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Better crowd management in Melbourne, green infrastructure in Adelaide, climate change initiatives in Hobart and nurturing start-ups in Canberra will all be discussed at this week's European Union-Australia World Cities conference in the nation's capital.
Canberra this week hosts a closing review of cooperation between four Australian cities – Canberra, Adelaide, Melbourne and Hobart - and four European cities – Prague (Czech Republic), Hamburg (Germany), Manchester (UK) and Katowice (Poland). Cooperation is possible within the World Cities project of the European Union (EU) implemented by the Directorate General for Regional and Urban Policy of the EU Commission. The initiative – supported by the European Parliament - promotes long-term working relations and short-term pilot projects between cities of the EU and cities in other countries, such as Australia, with whom the EU shares a Framework Agreement.
The overall aim of the project is to promote better urban policy and thereby improve the quality of life in participating cities. Experts from local authorities involved have identified a variety of topics including urban data management (smart-city), innovation and start-ups promotion, low carbon development, mobility and energy efficiency – just to mention a few. The World Cities project is driven by bottom-up thematic proposals elaborated and implemented by the cities.
City managers from Australia and the EU jointly develop toolkits to mainstream the international urban sustainable development framework (EU and UN Urban Agenda) into concrete projects for the cities. Actions are designed to increase so-called 'triple-helix cooperation' between governments, research and business. World Cities has also created concrete opportunities for business while pursuing the sustainable development of the cities involved.
After bilateral meetings in Australia and Europe during 2017, cities representatives have - for example - developed Letters of Intentions (LoIs) to ensure long-term cooperation. Adelaide and Manchester’s LoI will focus on sharing expertise on green infrastructure, engaging citizens in city planning through 3D city modelling and data visualisation as well as testing new ideas and initiatives to support Low and Zero Carbon Campus initiatives. They also seek to commercialise new ventures in partnership between City Verve and Triangulum in Manchester and Tonsley Innovation Park in Adelaide.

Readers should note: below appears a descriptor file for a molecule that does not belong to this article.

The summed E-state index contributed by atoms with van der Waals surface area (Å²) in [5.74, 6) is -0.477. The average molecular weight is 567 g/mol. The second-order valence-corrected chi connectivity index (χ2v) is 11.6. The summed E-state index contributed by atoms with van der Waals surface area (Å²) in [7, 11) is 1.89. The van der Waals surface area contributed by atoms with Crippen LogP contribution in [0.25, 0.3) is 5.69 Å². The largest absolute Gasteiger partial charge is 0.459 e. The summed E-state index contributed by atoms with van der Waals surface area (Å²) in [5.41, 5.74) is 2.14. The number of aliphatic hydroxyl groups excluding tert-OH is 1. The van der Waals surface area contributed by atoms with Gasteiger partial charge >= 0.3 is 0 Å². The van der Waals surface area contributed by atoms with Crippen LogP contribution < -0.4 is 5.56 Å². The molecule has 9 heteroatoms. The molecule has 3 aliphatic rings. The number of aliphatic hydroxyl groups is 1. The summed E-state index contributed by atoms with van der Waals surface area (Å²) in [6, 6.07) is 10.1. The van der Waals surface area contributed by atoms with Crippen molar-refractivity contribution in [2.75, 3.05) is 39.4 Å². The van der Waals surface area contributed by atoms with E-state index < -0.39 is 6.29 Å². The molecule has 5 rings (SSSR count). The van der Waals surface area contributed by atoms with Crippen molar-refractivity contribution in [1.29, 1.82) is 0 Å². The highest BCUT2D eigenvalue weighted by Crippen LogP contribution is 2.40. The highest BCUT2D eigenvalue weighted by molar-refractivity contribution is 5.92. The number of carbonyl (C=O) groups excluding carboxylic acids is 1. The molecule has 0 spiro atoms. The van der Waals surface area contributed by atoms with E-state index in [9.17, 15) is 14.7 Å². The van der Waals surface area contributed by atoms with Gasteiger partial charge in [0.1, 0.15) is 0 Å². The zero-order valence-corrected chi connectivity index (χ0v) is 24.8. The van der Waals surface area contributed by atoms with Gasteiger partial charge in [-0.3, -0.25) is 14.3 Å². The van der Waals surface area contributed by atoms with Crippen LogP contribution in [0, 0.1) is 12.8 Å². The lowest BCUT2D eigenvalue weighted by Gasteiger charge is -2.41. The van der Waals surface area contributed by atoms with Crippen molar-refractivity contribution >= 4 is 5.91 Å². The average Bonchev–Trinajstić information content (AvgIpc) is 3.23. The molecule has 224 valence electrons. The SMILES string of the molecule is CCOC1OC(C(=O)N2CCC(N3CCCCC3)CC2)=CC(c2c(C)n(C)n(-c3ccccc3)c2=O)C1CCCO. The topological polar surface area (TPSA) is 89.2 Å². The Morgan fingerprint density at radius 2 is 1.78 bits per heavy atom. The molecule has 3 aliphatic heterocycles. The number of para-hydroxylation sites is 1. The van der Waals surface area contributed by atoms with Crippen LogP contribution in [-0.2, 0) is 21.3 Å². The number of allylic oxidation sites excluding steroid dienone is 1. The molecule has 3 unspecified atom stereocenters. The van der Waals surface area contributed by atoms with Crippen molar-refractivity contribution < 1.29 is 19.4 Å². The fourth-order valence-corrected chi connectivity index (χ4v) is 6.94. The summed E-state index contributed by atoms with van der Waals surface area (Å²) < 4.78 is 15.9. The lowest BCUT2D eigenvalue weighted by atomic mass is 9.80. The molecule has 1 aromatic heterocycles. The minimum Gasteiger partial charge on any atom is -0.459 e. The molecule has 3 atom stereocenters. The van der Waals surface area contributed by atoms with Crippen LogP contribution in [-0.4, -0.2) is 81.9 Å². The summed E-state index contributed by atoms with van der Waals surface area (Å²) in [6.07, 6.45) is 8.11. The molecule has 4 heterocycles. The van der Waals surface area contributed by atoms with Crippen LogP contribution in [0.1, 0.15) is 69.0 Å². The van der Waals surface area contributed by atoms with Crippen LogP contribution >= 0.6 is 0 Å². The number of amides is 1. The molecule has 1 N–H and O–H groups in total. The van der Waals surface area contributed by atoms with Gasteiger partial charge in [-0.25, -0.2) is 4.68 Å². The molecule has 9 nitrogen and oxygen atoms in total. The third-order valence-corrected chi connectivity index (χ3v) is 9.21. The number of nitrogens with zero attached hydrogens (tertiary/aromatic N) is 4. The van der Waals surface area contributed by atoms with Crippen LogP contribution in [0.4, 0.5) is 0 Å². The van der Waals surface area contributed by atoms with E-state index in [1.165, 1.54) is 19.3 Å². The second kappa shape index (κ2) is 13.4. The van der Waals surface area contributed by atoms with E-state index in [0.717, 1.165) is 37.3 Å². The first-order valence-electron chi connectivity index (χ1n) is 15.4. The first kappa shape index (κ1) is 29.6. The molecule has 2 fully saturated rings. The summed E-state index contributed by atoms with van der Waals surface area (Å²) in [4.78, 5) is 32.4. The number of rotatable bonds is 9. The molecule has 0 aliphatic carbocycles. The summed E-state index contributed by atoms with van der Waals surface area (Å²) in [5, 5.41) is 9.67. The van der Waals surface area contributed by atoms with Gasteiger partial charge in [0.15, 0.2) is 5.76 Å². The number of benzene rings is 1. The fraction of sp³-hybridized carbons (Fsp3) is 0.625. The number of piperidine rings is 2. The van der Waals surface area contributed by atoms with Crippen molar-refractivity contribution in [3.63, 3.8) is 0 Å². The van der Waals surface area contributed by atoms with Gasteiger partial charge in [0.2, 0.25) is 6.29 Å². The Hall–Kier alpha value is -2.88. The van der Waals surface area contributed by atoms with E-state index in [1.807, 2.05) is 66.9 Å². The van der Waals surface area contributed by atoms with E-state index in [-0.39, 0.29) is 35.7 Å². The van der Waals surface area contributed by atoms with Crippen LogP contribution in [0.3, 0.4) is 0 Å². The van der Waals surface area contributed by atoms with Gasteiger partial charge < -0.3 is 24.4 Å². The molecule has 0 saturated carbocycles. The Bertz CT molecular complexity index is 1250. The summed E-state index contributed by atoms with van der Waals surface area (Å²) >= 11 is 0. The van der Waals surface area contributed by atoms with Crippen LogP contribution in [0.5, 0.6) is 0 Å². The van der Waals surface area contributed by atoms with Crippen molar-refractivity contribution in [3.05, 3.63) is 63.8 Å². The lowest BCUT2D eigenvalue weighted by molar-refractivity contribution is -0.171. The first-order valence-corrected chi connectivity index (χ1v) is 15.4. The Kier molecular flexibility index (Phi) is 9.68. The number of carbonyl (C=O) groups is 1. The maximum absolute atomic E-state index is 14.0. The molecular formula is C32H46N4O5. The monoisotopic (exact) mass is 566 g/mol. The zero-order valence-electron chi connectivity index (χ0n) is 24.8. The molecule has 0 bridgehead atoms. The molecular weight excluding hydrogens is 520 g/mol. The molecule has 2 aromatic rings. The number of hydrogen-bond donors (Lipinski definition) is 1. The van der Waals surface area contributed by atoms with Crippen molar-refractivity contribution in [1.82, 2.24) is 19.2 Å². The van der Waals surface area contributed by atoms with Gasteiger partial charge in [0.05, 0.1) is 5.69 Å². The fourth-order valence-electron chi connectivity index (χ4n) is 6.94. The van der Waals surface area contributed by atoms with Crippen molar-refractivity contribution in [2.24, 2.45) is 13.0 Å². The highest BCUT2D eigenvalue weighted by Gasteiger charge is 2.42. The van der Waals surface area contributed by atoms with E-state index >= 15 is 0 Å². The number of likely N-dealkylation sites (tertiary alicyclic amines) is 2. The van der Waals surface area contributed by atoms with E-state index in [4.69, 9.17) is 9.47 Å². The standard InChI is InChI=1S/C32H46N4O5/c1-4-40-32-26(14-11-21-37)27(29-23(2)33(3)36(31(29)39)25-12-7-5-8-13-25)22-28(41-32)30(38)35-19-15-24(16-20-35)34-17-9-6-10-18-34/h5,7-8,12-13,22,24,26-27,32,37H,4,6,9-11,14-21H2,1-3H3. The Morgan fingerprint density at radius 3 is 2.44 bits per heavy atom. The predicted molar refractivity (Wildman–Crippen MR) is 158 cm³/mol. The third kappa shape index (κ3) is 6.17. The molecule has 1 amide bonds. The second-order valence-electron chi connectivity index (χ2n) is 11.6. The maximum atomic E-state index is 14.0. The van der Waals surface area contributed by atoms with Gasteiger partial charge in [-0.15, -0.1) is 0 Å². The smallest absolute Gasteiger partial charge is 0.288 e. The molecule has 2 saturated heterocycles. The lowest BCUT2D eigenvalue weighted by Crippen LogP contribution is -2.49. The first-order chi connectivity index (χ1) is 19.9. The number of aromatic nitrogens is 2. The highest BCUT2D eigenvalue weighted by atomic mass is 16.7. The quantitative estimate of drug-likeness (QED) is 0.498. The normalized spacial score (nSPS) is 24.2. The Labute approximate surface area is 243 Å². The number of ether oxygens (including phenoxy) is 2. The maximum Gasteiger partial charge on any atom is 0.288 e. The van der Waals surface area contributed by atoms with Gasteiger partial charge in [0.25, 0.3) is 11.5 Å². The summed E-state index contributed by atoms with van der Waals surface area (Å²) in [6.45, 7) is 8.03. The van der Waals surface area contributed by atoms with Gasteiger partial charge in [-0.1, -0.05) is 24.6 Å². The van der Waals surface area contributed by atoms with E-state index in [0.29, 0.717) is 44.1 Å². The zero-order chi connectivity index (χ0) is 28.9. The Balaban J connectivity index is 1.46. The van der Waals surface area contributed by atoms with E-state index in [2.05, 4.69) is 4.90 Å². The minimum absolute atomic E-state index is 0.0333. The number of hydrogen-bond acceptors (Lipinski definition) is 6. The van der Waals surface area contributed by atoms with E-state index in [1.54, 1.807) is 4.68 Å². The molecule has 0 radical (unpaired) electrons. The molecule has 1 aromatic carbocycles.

Hamburg and Melbourne have agreed to work on urban data management, crowd-management for large city events, all of which enhances citizens participation in city planning and development. Cooperation with the Cities Science Labs from both sides includes the districts / neighbourhoods branding through digital story-telling, in cooperation with the local business.
Canberra and Prague are working together on innovation including the promotion of start-ups and joint activities between their incubators and accelerators in areas relevant to urban development. They also share experiences and concepts on the revitalisation of brownfield-sites and the district development strategies.
The Hobart and Katowice city representatives, for their part, are focusing also on climate change initiatives; this is appropriate particularly because Katowice will host COP24 in November this year. The cities are planning to make a joint presentation on their initiatives to date. Exchange on music and cultural collaboration is also planned, as is sharing of their experience with start-ups.
Dr Ronald Hall, Principal Advisor for International Relations at the EU Directorate General for Regional and Urban Policy in Brussels, underlined that the programme offers a unique opportunity to the four Australian and European cities to be part of a large network of 32 cities in the EU as well as in South Korea, South Africa, Indonesia and Vietnam, which are the other country partners for the EU for the World Cities project.
Dr Ronald Hall underlined, "In both, Australia and the EU, cities face similar challenges in areas like economic development, social inclusion and environmental sustainability. Our policies will be successful only if they are successful in our cities. This is why it is important that we share our knowledge and experience on urban policy, and our examples of good practice in fields such as urban mobility, social inclusion, energy efficiency, urban-rural relations and good urban governance. EU regional and urban policy invests over 50 billion euros annually in supporting European regions and cities and we, on our side, are keen to share the results of this experience. Our aim is to build a long-term cooperation platform between the EU and Australia in an effort to address more effectively the major urbanisation challenges of the 21st century”. Additionally, Dr Hall spoke of the new EU Urban agenda in accordance with the UN Habitat III and its continuous effort to further promote the international outreach of EU’s urban agenda, especially with the Australian partners.
The day-long conference on Thursday 22 March 2018 is the third meeting of the project and will serve to further strengthen the ties between EU and Australia, and will help to develop the way forward for EU-Australia cooperation on sustainable urban development. In the conference, 30-40 representatives from the EU and Australian cities will focus on the way forward regarding smart city (mobility, ICT, safety), urban economy (innovation, clusters, start-ups), climate change (low-carbon, green energy, resilience) and urban regeneration (cultural heritage, green spaces, affordable housing).
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